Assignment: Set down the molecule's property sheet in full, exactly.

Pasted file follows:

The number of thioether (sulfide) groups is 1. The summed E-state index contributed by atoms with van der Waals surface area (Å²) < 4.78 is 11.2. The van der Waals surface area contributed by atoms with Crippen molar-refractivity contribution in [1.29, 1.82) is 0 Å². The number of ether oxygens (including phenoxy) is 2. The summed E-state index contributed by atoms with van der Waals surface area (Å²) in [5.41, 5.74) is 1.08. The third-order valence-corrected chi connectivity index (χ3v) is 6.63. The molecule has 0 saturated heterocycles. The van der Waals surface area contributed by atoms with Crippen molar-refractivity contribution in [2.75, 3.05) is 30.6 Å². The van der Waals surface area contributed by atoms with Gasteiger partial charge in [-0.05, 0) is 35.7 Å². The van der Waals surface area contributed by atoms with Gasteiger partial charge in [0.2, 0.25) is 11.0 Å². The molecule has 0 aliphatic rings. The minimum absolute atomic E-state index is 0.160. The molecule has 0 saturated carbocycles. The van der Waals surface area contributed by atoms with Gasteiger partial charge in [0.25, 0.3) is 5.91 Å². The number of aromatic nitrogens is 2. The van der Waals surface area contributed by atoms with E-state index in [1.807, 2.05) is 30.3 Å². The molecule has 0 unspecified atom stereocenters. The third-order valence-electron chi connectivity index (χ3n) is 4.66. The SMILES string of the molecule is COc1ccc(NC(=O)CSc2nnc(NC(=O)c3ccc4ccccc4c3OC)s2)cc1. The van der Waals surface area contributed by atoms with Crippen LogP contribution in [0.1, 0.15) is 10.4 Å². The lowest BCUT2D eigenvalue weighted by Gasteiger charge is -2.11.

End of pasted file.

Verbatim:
The number of thioether (sulfide) groups is 1. The summed E-state index contributed by atoms with van der Waals surface area (Å²) < 4.78 is 11.2. The van der Waals surface area contributed by atoms with Crippen molar-refractivity contribution in [1.29, 1.82) is 0 Å². The number of ether oxygens (including phenoxy) is 2. The summed E-state index contributed by atoms with van der Waals surface area (Å²) in [5.41, 5.74) is 1.08. The third-order valence-corrected chi connectivity index (χ3v) is 6.63. The molecule has 0 saturated heterocycles. The van der Waals surface area contributed by atoms with Crippen molar-refractivity contribution in [2.75, 3.05) is 30.6 Å². The van der Waals surface area contributed by atoms with Gasteiger partial charge in [-0.05, 0) is 35.7 Å². The van der Waals surface area contributed by atoms with Gasteiger partial charge in [0.2, 0.25) is 11.0 Å². The molecule has 0 aliphatic rings. The minimum absolute atomic E-state index is 0.160. The molecule has 0 saturated carbocycles. The van der Waals surface area contributed by atoms with Gasteiger partial charge in [0.25, 0.3) is 5.91 Å². The number of aromatic nitrogens is 2. The van der Waals surface area contributed by atoms with E-state index in [1.807, 2.05) is 30.3 Å². The molecule has 0 unspecified atom stereocenters. The third-order valence-electron chi connectivity index (χ3n) is 4.66. The SMILES string of the molecule is COc1ccc(NC(=O)CSc2nnc(NC(=O)c3ccc4ccccc4c3OC)s2)cc1. The van der Waals surface area contributed by atoms with Crippen LogP contribution in [0.1, 0.15) is 10.4 Å². The lowest BCUT2D eigenvalue weighted by Gasteiger charge is -2.11.